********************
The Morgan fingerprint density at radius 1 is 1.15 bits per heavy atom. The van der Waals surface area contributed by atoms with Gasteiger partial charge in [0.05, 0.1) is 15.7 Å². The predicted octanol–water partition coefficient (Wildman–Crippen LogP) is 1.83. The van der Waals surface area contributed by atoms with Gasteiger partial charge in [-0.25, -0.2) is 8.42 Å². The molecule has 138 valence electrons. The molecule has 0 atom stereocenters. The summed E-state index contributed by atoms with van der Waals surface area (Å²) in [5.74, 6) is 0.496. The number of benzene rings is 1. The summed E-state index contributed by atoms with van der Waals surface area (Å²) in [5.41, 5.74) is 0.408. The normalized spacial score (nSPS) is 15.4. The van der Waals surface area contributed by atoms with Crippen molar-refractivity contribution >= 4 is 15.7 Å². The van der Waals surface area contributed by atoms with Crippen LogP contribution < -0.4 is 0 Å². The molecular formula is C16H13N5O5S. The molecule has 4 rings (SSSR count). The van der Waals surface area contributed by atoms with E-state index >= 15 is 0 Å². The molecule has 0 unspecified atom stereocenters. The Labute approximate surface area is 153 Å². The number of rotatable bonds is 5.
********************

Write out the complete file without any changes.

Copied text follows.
The Morgan fingerprint density at radius 1 is 1.15 bits per heavy atom. The van der Waals surface area contributed by atoms with Gasteiger partial charge in [0.05, 0.1) is 15.7 Å². The predicted octanol–water partition coefficient (Wildman–Crippen LogP) is 1.83. The van der Waals surface area contributed by atoms with Gasteiger partial charge in [-0.25, -0.2) is 8.42 Å². The molecule has 138 valence electrons. The molecule has 0 atom stereocenters. The summed E-state index contributed by atoms with van der Waals surface area (Å²) in [5.74, 6) is 0.496. The number of benzene rings is 1. The summed E-state index contributed by atoms with van der Waals surface area (Å²) in [5.41, 5.74) is 0.408. The normalized spacial score (nSPS) is 15.4. The van der Waals surface area contributed by atoms with Crippen molar-refractivity contribution >= 4 is 15.7 Å². The van der Waals surface area contributed by atoms with Crippen LogP contribution < -0.4 is 0 Å². The molecular formula is C16H13N5O5S. The molecule has 4 rings (SSSR count). The van der Waals surface area contributed by atoms with E-state index >= 15 is 0 Å². The molecule has 0 unspecified atom stereocenters. The Labute approximate surface area is 153 Å². The number of rotatable bonds is 5.